John Ondrasik Goes Behind the Song On Five for Fighting Smash, “Superman”

In April of 2001, songwriter, John Ondrasik (aka Five for Fighting), released the now-U.S. Gold-certified song, “Superman (It’s Not Easy).” The song, which peaked at No. 14 on the U.S. Billboard Hot 100, saw regular rotation on pop radio stations and MTV, alike.

But the track had a second life after the tragic 9/11 attacks when it became an anthem of healing throughout the nation’s recovery. “Superman” played to honor first responders, firefighters, police and many more for seemingly moths on end. We caught up with the author of that seminal song to ask Ondrasik about he first came to music and songwriting, how he wrote the track (and how long it shockingly took him!), what impact the song had on his career and much more.

How did you come to music as a young person? I believe you were born in Los Angeles to a musical family, but how did music really enter your world then?

My mom was a piano teacher, so I grew up with the piano and she started me very young at about three-years-old, just kind of playing. That gave me the fundamentals and then she sent me to someone else to take lessons from because it’s hard to teach your kid. But she was wise. When I was 13 and 14, or so, and wanted to do other things, she let me quit. But by then I’d had the fundamentals. My sister got a guitar for her 15th birthday and so I picked that thing up. I just had a love for writing songs. I probably wrote my first song at 15-years-old and conned my dad to buying me a reel-to-reel Tascam 38 half-inch tape recorder and started making little demos in my room. I just fell in love with songwriting. It was my passion. I’ve been very blessed to be able to make a living at it.

At the time, were you writing songs thinking it could be a career or were you mostly digging in because it was fun? Perhaps a balance of both?

I really wanted to do it. Especially in high school. I had an English teacher who was a bass player and we would dissect Steely Dan lyrics. So, I really wanted to do it. I knew the odds were long so I made sure I had some plan-B’s. But every free moment I had through my late teens and 20s, I was recording or writing or singing or doing something. It really was my passion. My career is kind of a fluke. “Superman,” I was, jeez, let’s see, I was in my early 30s when that song hit, which is unheard of to have somebody have their first hit that old. So, it was kind of a miracle. But I guess it’s an example of perseverance. Sometimes when you persevere, the stars alight.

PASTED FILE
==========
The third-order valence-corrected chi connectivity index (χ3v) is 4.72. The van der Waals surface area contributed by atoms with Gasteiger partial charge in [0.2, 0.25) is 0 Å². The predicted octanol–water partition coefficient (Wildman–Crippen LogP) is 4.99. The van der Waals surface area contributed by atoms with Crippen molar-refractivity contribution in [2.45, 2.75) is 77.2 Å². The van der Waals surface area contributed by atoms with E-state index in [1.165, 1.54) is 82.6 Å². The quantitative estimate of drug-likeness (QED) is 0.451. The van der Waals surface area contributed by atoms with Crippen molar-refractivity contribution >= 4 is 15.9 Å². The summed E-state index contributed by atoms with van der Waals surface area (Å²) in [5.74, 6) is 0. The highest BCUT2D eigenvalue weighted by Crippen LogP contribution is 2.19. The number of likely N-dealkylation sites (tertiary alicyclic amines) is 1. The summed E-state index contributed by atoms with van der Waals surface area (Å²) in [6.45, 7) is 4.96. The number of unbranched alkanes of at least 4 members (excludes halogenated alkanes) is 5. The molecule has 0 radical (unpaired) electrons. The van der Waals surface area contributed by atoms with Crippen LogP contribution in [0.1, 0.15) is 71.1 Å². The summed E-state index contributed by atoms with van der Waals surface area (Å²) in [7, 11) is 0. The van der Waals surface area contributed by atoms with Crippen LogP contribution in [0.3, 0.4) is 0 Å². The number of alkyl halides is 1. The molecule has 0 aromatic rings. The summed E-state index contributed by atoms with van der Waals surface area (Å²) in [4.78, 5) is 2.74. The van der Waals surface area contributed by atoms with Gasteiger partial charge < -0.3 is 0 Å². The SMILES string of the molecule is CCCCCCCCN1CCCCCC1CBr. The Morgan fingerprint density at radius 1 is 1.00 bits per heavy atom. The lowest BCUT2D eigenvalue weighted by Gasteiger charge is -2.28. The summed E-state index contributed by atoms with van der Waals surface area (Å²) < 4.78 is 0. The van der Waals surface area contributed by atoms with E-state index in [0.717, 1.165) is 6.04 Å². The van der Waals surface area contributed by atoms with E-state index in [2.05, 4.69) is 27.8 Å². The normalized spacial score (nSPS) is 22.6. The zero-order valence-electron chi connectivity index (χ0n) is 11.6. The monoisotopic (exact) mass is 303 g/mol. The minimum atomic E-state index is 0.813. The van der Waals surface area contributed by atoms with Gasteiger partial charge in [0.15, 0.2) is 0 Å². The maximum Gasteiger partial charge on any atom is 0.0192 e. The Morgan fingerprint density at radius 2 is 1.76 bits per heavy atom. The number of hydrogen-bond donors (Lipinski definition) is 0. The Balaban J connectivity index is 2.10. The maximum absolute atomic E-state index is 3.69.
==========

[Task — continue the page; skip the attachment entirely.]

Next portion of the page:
What was the first draft like for “Superman,” and how did you refine the song?

You know, it sounds crazy and it doesn’t happen often, but I literally wrote “Superman,” with the exception of doubling up the second pre-hook, I wrote the whole thing in less than an hour.

Wow!

It was a fluke. I wish I could say that about other songs but it doesn’t happen – I kind of look at it as a gift. But, yeah, I sat down like I’ve sat down 1,000 other times and that song came very quickly. Initially, I didn’t even think it was for me. I kind of fancy myself as a rocker and a rock guy and here was this ballad. I thought it was a nice song, but my producer when we were making America Town kept saying, “We have to record ‘Superman.’” To my ever-lasting gratitude, I took him up on it!

So, the song came out after just a few chords, the lyrics just tumbled out?